Thursday, 13 Dec 2018

Monetization structure of Artifact makes Valve money and some players very angry

A screenshot of the Artifact market. (Via Eric V)

A new digital card game that encourages players to spend money to build their collections has been described as outrage by critics. While its supporters view the negative outcry as an overreaction, Artifact – a Dota-based world-based card game developed by Valve Corporation and Richard Garfield, designer of the popular Magic: The Gathering card game – has garnered thousands of critics negative on Steam. after its launch on November 28, critics attacking the monetization structure of the game.

The indignation comes from the fact that many users think that players must spend a significant amount, beyond the $ 20 purchase price, to be competitive. The ArtifactGoldfish price tracking site currently places some of the highest decks in the game between $ 60 and $ 80 each. Critics say they do not benefit from a "pay to win" monetization method, in which users feel compelled to buy more after they have already bought the game if they want to succeed.

In the 24 hours that followed the launch of the game, it has accumulated more than 1,500 negative reviews, 2,600 positive results and a user base of 60,000 players, according to PC Gamer.

At the time of purchase, users receive two sets of 40-card cards, 10 additional card packs and five event tickets, which allow them to compete for prizes in the form of new card packs and cards. event tickets – but to win these prizes, the player must: perform well on multiple matches. You can "go to infinity" – win competitions and accumulate the tickets and card packs that accompany it, without having to buy a single package – but the odds are high enough that most players can not.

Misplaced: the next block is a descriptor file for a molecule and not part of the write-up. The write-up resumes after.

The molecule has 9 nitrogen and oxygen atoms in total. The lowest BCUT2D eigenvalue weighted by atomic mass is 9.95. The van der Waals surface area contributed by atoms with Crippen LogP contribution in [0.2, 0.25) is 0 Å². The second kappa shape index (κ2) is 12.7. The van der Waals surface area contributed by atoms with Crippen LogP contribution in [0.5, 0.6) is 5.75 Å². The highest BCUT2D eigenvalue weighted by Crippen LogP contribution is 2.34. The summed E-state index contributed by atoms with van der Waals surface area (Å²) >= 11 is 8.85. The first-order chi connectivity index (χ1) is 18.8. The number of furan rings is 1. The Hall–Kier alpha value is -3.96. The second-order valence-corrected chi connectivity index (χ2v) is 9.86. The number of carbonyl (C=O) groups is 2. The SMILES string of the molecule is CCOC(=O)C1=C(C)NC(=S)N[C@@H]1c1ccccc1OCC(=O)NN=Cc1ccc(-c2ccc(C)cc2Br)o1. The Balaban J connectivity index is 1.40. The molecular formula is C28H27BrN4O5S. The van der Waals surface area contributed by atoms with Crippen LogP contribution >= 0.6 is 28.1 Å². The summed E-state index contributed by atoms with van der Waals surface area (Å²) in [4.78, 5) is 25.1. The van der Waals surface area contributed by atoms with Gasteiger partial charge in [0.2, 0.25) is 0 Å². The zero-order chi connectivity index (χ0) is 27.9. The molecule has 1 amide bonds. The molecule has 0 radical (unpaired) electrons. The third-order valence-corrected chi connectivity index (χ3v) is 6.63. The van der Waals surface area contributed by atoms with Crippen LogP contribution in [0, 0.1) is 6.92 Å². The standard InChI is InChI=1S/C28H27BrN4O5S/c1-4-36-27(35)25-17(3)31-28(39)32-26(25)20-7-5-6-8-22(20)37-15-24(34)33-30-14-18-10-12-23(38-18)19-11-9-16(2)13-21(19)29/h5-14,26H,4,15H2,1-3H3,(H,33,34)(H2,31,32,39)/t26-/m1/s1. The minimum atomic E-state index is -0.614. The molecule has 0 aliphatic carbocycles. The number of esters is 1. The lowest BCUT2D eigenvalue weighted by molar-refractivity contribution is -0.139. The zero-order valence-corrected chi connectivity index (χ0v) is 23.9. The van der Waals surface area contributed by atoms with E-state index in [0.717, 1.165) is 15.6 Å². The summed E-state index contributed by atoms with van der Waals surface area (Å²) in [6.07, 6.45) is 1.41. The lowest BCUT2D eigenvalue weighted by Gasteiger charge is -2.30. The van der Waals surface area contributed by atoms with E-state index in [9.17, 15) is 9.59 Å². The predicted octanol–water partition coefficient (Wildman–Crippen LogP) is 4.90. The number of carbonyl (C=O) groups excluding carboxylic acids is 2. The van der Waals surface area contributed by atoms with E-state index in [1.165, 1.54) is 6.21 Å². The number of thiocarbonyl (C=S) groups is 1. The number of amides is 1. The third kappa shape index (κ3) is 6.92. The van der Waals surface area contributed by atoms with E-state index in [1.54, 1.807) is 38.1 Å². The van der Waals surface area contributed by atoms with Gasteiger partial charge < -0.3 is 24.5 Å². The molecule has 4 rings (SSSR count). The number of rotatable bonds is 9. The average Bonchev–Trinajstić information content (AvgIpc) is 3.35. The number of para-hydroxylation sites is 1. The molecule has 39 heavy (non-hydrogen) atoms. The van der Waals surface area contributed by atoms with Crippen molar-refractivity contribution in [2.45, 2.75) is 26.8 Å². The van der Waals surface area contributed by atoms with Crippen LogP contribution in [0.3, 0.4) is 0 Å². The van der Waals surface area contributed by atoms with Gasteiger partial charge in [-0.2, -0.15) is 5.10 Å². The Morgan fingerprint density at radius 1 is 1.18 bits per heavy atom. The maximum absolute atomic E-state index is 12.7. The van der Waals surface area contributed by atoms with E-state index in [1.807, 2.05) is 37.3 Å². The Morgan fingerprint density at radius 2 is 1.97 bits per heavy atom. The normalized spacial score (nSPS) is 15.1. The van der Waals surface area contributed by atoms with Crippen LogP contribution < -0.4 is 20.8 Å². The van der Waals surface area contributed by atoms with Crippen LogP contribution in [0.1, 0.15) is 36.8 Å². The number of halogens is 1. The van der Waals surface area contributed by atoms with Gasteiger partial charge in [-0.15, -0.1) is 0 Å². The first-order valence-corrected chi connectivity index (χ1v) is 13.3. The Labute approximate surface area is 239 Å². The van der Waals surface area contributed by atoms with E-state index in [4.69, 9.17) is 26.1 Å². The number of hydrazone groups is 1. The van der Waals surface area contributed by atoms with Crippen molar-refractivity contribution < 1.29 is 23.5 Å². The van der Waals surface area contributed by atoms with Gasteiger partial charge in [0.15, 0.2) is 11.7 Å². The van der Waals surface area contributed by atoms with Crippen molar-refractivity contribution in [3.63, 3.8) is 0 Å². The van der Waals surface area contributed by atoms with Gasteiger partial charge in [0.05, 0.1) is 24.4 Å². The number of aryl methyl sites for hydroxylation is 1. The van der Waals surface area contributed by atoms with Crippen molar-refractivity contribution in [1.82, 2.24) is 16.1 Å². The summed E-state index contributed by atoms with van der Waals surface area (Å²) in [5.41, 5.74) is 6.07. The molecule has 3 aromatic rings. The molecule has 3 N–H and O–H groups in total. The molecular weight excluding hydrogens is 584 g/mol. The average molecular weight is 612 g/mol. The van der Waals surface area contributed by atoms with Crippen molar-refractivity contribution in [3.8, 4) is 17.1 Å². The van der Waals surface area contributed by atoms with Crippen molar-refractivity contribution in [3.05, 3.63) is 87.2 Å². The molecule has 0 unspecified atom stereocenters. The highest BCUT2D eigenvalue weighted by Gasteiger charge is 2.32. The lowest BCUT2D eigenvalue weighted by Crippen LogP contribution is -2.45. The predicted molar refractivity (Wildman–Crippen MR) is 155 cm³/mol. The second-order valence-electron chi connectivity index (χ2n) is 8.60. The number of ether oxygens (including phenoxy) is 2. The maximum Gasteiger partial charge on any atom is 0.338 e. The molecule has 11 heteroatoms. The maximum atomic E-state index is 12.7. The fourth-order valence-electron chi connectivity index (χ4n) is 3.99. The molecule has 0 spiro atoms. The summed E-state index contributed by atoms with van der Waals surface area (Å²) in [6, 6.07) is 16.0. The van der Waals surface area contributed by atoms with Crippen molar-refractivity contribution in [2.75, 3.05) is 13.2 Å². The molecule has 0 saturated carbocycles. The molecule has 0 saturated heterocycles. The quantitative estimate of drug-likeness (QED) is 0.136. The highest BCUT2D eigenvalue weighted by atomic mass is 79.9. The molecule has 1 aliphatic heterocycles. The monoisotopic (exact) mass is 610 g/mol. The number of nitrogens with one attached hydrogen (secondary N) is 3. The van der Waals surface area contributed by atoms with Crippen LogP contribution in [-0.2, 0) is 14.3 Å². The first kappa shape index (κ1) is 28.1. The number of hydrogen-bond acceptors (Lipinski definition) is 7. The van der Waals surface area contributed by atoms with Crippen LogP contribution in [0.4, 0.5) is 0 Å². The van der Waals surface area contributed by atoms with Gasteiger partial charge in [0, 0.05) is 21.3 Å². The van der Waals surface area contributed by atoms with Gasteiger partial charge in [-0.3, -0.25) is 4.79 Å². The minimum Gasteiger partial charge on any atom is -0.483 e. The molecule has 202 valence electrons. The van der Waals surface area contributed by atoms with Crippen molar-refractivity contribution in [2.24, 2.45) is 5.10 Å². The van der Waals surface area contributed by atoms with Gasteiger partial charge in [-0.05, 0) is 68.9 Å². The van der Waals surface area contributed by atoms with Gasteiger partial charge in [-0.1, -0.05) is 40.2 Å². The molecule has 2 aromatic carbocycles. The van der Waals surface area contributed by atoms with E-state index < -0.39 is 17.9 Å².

Players wishing to upgrade their deck beyond their initial build will likely need to purchase additional packs, priced at $ 1.99 each, or purchase individual cards from other players in a market managed by Valve, which represents a reduction of 15% on each transaction. Additional event tickets are sold in batches of five for $ 4.95.

During the weekend, the Artifact Twitter account announced 6,056,282 cards have been traded on the Steam market since its launch. As noted by Kevin "Purge", analyst at Dota, GodecIf you assume a minimum share of $ 0.02 compared to Valve for each transaction, you get a profit of $ 121,125.64 in less than a week.

Other popular digital card games such as Hearthstone have developed free models that reward the time invested with boosters, without the players having to spend money. They also offer players the opportunity to make additional purchases. Artifact is more comparable to Magic in the seller's market, with cards costing a few cents and others costing thousands of dollars. The contrast is lower, however, as the most expensive map of Artifact – Ax, a hero card – has stabilized between 15 and 17 USD this week, from $ 40 closer to the launch date of the game.

The structure has been a source of division between fans and potential players, who seem to like or dislike him. Users have bombarded it at launch, making it pass to a global "mixed" rating.